How Product Managers Overcome Consensus Building
You agree. I published a new blog post about the real problem with consensus building in product development. I was aware that many product managers struggle with advocating for taking the bold path forward. It is a common challenge when working with cross-functional groups — you want to make progress so you aim for a decision that everyone can agree to, even if it is not the best option out there. What surprised me was how many of you sent me notes about the topic.
One of the hardest parts about building something new is convincing others to join you. But settling for a comfortable compromise is even harder.
What I learned from your messages is that consensus building is unfortunately common in many product orgs. Many of you said that you feel worn out by the need to get input from everyone before you can cement a decision and act upon it — it slows you down and often waters down promising ideas.
Sounds frustrating. Yet as frustrating as it is, there is usually nothing nefarious behind the urge to come to a group agreement. Your colleagues may feel uncertain about the future, concerned about the resources required, or afraid to take a risk because they assume everyone else must be right.
Product managers under pressure to deliver naturally look for ways to keep things moving forward — but you need to avoid unnecessary concessions.
So what do you do? How can you move forward with big ideas while still maintaining team enthusiasm and support? Groupthink snuffs out innovation. But bulldozing everyone into submission silences dissenting voices. After decades of working on software products I have seen all sides.
Here is the advice I give our product team at Aha! and will now share with you — five steps that will bring focus to discussions and avoid the temptation of consensus:
1. Know the problem
Do your research. Be the expert in your market, customer, and product. Share that knowledge regularly so that everyone else understands the core problem that your product solves. Striving to grow the team’s understanding will lead to meaningful debate and more aligned decisions.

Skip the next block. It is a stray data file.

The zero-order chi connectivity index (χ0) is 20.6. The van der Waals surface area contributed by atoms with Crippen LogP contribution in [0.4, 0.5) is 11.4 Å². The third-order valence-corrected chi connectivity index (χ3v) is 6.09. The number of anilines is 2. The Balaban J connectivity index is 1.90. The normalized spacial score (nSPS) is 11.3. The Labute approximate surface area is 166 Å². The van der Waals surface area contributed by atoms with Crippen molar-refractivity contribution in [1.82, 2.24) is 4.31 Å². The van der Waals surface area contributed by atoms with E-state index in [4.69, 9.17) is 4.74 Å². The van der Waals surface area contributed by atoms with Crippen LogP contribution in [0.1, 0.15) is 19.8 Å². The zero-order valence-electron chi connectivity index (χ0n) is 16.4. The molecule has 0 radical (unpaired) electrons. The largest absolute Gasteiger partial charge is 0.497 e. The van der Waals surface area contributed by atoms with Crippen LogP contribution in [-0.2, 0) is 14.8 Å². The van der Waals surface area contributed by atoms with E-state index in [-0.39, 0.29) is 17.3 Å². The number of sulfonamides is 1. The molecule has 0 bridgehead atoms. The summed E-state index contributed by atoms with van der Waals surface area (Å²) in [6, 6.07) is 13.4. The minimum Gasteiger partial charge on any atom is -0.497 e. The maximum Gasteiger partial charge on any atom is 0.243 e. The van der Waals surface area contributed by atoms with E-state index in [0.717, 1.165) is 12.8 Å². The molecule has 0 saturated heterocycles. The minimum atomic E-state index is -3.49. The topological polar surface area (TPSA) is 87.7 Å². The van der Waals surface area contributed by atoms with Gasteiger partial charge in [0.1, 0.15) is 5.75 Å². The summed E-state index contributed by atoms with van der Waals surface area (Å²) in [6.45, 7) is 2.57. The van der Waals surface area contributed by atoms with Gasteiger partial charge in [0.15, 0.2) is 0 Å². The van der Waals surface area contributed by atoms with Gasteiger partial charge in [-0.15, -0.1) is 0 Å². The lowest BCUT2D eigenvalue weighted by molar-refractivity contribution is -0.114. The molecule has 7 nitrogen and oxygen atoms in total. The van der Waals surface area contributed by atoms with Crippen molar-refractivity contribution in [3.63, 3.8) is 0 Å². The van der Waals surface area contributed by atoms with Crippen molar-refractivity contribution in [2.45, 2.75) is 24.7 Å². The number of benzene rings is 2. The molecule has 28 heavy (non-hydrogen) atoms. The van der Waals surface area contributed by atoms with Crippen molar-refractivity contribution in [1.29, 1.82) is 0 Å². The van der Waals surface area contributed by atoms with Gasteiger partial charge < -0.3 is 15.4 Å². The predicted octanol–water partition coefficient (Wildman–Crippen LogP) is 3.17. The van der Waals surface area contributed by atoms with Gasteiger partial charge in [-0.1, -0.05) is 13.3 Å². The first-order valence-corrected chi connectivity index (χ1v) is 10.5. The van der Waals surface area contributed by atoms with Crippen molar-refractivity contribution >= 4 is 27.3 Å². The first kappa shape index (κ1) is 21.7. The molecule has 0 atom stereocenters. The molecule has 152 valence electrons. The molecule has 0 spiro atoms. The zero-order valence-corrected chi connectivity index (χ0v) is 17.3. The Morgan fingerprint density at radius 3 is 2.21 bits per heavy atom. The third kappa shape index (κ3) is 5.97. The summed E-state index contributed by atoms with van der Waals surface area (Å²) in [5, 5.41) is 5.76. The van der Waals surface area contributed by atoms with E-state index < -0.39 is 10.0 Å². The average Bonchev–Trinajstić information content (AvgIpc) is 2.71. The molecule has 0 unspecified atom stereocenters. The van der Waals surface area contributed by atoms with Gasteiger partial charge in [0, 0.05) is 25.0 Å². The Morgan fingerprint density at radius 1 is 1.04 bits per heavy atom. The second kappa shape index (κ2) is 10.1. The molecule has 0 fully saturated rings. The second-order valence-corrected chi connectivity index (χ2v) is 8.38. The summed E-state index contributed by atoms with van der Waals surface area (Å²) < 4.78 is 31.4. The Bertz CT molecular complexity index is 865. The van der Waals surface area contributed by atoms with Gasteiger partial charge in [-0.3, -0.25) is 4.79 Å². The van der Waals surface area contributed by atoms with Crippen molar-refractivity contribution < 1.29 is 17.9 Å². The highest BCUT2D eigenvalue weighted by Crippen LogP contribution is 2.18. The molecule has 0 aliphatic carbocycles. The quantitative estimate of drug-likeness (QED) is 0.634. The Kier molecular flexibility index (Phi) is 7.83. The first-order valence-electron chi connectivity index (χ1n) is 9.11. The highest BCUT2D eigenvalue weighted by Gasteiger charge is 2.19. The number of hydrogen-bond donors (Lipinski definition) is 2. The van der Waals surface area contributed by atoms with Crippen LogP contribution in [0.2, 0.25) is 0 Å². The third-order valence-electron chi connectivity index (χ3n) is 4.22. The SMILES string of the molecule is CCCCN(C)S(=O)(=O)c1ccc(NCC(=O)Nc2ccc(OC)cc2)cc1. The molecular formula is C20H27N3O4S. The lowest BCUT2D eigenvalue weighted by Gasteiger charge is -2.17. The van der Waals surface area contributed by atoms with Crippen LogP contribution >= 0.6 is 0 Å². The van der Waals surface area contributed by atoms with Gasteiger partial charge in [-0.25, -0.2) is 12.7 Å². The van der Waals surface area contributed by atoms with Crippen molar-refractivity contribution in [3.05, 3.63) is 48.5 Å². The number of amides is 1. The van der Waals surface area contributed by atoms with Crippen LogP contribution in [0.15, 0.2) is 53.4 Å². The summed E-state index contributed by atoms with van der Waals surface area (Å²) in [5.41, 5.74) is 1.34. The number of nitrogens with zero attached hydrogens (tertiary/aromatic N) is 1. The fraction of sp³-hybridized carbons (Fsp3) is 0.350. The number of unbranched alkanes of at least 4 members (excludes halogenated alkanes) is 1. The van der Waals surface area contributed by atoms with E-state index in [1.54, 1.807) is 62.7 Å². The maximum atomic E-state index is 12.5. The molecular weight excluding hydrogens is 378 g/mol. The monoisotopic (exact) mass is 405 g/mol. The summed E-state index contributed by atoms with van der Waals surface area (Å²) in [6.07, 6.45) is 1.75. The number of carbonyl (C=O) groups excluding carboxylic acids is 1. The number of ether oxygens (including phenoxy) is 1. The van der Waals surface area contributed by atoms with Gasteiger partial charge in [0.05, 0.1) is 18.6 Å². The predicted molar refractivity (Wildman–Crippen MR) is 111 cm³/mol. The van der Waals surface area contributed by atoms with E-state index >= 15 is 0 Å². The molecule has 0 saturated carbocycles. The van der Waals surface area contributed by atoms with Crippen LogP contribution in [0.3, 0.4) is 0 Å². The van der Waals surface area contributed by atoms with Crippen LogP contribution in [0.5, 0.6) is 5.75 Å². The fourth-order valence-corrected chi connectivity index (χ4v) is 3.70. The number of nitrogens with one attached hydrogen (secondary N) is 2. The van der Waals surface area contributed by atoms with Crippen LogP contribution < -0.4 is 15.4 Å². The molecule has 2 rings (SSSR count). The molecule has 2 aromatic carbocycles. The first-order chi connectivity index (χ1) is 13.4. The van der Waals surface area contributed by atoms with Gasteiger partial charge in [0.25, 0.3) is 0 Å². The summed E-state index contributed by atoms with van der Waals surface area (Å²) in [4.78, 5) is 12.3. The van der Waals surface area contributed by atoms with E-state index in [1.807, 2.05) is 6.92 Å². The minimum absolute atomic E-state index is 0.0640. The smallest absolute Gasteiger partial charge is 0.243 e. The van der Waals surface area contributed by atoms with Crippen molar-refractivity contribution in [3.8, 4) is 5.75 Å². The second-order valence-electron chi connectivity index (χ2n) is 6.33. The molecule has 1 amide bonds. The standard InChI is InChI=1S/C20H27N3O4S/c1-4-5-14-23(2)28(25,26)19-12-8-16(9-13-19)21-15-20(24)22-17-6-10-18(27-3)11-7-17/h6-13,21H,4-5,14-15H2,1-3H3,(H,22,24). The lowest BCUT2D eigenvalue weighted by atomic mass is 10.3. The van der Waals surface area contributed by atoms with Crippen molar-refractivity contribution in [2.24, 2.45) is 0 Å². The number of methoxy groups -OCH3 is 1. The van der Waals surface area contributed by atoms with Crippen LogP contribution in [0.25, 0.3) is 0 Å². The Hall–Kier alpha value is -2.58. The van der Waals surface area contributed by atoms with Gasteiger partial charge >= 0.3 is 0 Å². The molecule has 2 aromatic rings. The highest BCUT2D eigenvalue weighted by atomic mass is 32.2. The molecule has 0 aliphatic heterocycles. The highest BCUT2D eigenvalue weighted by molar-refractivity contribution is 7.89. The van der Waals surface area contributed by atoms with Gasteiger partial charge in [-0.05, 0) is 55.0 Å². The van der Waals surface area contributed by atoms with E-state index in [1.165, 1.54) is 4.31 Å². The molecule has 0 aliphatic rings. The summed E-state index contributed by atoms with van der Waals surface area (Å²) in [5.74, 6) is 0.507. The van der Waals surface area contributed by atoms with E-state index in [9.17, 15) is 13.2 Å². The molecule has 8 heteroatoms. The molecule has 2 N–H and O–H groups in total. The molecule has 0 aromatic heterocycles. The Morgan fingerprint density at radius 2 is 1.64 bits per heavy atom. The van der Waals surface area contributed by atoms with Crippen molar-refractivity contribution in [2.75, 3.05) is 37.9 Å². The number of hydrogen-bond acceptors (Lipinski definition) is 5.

2. Share the strategy
Bring reality to the fore by leading with strategy. Show folks what you need to accomplish — shared achievement is incredibly motivating for a team. This OKR template is a good one for driving clarity. Have it open and ready during product team meetings or discussions where people are wavering or backpedaling towards a “safe” decision.
3. Engage the team
Encourage open communication. Be respectful and honor the expertise of your colleagues. Guide the conversation by asking clarifying questions and referring back to strategy. And do not be afraid to limit the number of voices. You do not need to get input from everyone — focus on core stakeholders and teammates.
4. Organize by priority
Map out the potential directions using strategy as your guide. Gather feedback, concerns, and proposed solutions — you want to visualize the options so that folks can see what is right for themselves. A simple pros and cons tool or a 2x2 matrix template can take you far.
5. Take action
Avoid dwelling. Punt anything that is not urgent or in line with your goals. Explain why, with kindness. If you have followed the first three steps, then folks will likely anticipate the rationale. Immediately document action items and schedule a regroup to move forward. This will give the team confidence and enthusiasm for what is next.
Lead by example. Cultivate an environment where folks feel comfortable speaking up and have the information needed to provide meaningful input.
Conformity is boring. It takes boldness to advocate for big ideas when others would prefer to play it safe. That does not mean you should not get feedback and ask for others’ perspectives. And it does not mean that you should shut down those voices. But just because others are unsure does not mean you must settle for something less than great.
Show integrity in what you choose to build and how you build it. Have the daring to hold true to what you believe will create the most value.
The Aha! template library includes 50+ templates for building breakthrough products.